Stores usher in holidays with sales
Expanded hours used to combat tough economy
NEW YORK — Malls and stores were jammed for predawn discounts on everything from TVs to toys on the official start of Christmas shopping as consumers shrugged off worries about rising gas prices and falling home values.
The aggressive tactics — bigger discounts and expanded hours like midnight openings — apparently worked Friday. Based on early reports, Macy’s Inc., Toys “R’’ Us, K-B Toys Inc. and others that pushed big price cuts, reported bigger crowds for the early morning bargains than a year ago. Target Corp. and Wal-Mart Stores Inc., said they were also pleased with the shopper turnout.
Electronic gadgets, particularly the hard-to-find Nintendo Wii, topped shoppers’ wish lists, though frustrations were high among consumers who couldn’t get their hands on the limited bargains.
With the economy relying heavily on the consumer, however, it’s crucial that the Black Friday euphoria lasts throughout the season, expected to be the weakest in five years.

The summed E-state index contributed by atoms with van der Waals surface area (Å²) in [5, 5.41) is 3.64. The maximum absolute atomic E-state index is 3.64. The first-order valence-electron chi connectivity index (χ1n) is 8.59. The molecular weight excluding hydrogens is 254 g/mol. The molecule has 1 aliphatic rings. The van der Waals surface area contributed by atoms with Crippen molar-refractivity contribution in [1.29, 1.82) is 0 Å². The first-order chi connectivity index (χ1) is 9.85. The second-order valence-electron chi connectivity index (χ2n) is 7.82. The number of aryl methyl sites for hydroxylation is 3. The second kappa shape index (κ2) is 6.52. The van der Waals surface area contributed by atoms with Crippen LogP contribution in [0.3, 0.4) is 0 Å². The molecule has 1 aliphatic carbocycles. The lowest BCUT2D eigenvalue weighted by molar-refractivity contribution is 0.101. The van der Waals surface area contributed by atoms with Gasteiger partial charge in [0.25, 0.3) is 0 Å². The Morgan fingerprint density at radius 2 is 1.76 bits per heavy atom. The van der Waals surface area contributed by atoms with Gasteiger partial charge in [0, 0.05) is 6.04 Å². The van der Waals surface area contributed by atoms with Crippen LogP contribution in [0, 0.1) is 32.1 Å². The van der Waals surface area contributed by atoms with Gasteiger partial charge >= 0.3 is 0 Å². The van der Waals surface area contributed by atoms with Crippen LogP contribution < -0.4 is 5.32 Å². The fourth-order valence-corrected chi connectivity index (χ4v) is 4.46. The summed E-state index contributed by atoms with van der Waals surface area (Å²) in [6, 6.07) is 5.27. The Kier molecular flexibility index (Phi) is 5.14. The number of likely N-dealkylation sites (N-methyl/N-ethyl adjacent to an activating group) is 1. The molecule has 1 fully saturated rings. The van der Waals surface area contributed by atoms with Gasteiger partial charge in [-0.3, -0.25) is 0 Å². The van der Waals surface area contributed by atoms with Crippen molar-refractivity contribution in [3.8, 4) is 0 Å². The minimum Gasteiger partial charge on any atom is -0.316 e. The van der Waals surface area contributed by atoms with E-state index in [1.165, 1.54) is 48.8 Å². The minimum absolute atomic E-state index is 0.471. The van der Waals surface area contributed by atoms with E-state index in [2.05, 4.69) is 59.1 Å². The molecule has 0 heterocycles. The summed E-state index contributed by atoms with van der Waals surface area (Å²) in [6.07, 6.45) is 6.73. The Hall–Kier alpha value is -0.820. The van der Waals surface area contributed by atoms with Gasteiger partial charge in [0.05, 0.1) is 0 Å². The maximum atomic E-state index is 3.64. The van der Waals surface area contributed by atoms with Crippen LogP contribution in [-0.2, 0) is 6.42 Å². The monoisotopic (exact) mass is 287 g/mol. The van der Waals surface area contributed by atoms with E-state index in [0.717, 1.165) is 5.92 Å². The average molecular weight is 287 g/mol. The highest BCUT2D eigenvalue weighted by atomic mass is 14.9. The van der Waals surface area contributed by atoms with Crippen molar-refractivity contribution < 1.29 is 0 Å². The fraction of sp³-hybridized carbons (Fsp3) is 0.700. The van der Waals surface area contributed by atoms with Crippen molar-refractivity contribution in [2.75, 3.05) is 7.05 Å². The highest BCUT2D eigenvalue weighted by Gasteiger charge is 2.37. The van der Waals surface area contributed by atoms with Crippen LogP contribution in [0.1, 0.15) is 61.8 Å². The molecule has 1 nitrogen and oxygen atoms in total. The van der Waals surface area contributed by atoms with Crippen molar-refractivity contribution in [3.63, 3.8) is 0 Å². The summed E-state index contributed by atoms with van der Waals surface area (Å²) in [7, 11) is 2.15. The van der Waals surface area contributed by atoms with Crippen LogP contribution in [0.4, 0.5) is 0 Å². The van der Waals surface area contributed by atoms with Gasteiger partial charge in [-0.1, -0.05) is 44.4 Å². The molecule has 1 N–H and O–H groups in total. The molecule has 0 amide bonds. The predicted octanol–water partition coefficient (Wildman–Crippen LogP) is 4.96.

“I’m really looking for the bargains this year because I’m losing my job; they’re moving our plant to Mexico after the first of the year, so I have to be careful,” said Tina Dillow of New Richmond, Ohio, who camped out at a Best Buy store near Cincinnati at 3 a.m. because of a great deal on a laptop.
Louise Jackson of Chesapeake, Va., arrived at the MacArthur Center, a mall in downtown Norfolk, Va., at 7:30 a.m., a half hour before it opened.
“We’re just browsing, to see what’s out here, to see if there’s anything that would be worth it,” she said. By 9:30 a.m., she hadn’t bought anything, although she did place a pair of pants for herself on hold at Nordstrom. Her only shopping strategy was to keep an eye out for good deals.